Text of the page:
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Sexual Health

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NEWS
March 4, 2001 | By Jennifer Chuang
I applaud the Womyn's Concerns student group at Pennsylvania State University for sponsoring the Sex Faire on Feb. 3. I'm aware that State Rep. John Lawless of Montgomery County believes the event was tasteless and unacceptable by community standards. But the truth that may be difficult for us to face is that college campuses are havens for heavy drinking and sex, often in combination. What that combination means is that unwanted pregnancies, rape and sexually transmitted infections - sometimes including HIV - are unspoken facts of life on many college campuses.
NEWS
July 11, 1994 | By Karla Haworth, INQUIRER CORRESPONDENT
The Center for Sexual Health is looking for about 30 men and their partners to participate in a year-long study of a drug used to treat impotence or low sex drive. Daniel Goldberg, a psychologist and clinical director of the center, and his colleague, urologist Richard Milsten, will test Yocon, a mild drug made from the bark of the African yohimbe tree, which increases blood circulation needed to achieve an erection, Goldberg said. The drug has been prescribed for male erectile disorder for years, but has not been shown very effective in tests at the recommended dosage of about 5 milligrams per day, said Irvin Hirsch, an associate professor of urology at Thomas Jefferson University Medical College in Philadelphia.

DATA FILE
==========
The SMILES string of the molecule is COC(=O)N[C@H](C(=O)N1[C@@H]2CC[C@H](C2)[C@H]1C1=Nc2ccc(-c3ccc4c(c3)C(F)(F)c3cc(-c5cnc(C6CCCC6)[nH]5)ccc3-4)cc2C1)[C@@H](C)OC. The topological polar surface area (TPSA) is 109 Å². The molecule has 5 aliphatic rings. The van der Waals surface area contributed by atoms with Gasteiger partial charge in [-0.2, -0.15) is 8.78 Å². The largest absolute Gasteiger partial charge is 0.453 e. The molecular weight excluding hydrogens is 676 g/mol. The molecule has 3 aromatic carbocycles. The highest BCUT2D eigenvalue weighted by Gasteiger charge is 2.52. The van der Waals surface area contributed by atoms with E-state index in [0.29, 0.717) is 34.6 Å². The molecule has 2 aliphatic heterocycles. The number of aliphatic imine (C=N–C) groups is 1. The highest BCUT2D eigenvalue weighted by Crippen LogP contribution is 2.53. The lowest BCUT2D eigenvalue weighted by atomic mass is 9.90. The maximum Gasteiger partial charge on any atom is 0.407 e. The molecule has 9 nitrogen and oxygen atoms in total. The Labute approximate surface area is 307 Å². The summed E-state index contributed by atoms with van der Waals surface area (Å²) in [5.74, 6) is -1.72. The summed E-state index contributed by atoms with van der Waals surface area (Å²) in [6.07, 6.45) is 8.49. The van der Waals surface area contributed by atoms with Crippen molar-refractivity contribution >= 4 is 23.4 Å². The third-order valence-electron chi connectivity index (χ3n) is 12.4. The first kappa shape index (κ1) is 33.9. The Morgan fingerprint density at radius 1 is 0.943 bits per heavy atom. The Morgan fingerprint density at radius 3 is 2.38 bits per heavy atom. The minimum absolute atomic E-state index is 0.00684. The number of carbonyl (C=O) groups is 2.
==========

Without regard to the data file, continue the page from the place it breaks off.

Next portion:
NEWS
July 22, 1996 | By Michael Vitez, with reports from Inquirer wire services
WHEN THIS APE TALKS, PEOPLE LISTEN Bummed out about the stock market plunge? Ready to find a new broker? Try a chimp. That's right, the dude in the monkey suit. A chimpanzee from the Krakow zoo earned a 10 percent return on a three-month investment choosing stocks on the Warsaw bourse, beating a respectable local brokerage, the daily Gazeta Wyborcza reported earlier this month. At the start of the second quarter in April the chimp, Karolina, chose five tangerines from more than 70 bearing the names of firms on the exchange's main market.
NEWS
June 25, 1992 | Compiled from reports from Inquirer wire services
WEED FIGHTS CANCER Taxol, a substance derived from the bark of the Pacific yew tree, is effective in treating ovarian and breast cancer. Trouble is, there aren't enough Pacific yews to go around. But Bristol-Myers Squibb Co. says it has found a plentiful supply of the substance in the twigs and needles of Asian and European yews, long considered expendable weeds. And now, company officials say they have contracted with an Italian firm, Indena of Milan, Italy, to extract the anti-cancer agent.
NEWS
July 8, 2001 | By JosĀ A. Bufill
The "Call to Action" recently issued by U.S. Surgeon-General David Satcher seeks to identify sound strategies for promoting responsible sexual behavior in the United States. Meant to serve as a starting point for a national dialogue on this important issue, the document offers in broad brush strokes a clear portrait of sexual health - or perhaps more accurately, sexual pathology - in America today. Three broad themes run through this document. The first points to what may be called a "crisis of self-possession.
NEWS
October 17, 1991 | By Brian Baron, Inquirer Washington Bureau The Associated Press contributed to this article
A new plan to teach students from kindergarten through grade 12 about sex, including the topics masturbation, abortion, contraception and AIDS, was proposed yesterday by a group of health, education and sex experts. Children do not learn enough about sex in school, the experts said, noting rising rates of sexual disease and pregnancy among teenagers. "America in the '90s can be characterized as sexually diseased," said Debra Haffner, director of the Sex Information and Education Council of the United States and a member of the National Guidelines Task Force, which drafted the report.
NEWS
April 4, 2012 | BY VINNY VELLA, Daily News Staff Writer